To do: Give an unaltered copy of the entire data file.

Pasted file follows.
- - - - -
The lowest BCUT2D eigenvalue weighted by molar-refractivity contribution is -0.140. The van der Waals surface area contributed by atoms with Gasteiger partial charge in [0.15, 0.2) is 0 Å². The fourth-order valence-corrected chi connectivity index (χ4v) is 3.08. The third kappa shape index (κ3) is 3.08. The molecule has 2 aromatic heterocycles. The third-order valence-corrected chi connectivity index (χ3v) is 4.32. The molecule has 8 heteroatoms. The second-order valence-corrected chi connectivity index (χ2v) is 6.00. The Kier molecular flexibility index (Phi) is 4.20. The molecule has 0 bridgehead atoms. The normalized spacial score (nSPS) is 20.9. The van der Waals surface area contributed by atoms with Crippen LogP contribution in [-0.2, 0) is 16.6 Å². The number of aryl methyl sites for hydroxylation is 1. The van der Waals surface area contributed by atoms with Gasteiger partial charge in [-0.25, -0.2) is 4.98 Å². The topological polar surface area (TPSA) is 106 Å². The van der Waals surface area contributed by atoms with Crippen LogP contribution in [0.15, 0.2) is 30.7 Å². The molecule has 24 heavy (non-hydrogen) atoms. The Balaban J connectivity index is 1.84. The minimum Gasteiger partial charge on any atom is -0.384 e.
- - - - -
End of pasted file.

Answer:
The lowest BCUT2D eigenvalue weighted by molar-refractivity contribution is -0.140. The van der Waals surface area contributed by atoms with Gasteiger partial charge in [0.15, 0.2) is 0 Å². The fourth-order valence-corrected chi connectivity index (χ4v) is 3.08. The third kappa shape index (κ3) is 3.08. The molecule has 2 aromatic heterocycles. The third-order valence-corrected chi connectivity index (χ3v) is 4.32. The molecule has 8 heteroatoms. The second-order valence-corrected chi connectivity index (χ2v) is 6.00. The Kier molecular flexibility index (Phi) is 4.20. The molecule has 0 bridgehead atoms. The normalized spacial score (nSPS) is 20.9. The van der Waals surface area contributed by atoms with Crippen LogP contribution in [-0.2, 0) is 16.6 Å². The number of aryl methyl sites for hydroxylation is 1. The van der Waals surface area contributed by atoms with Gasteiger partial charge in [-0.25, -0.2) is 4.98 Å². The topological polar surface area (TPSA) is 106 Å². The van der Waals surface area contributed by atoms with Crippen LogP contribution in [0.15, 0.2) is 30.7 Å². The molecule has 24 heavy (non-hydrogen) atoms. The Balaban J connectivity index is 1.84. The minimum Gasteiger partial charge on any atom is -0.384 e.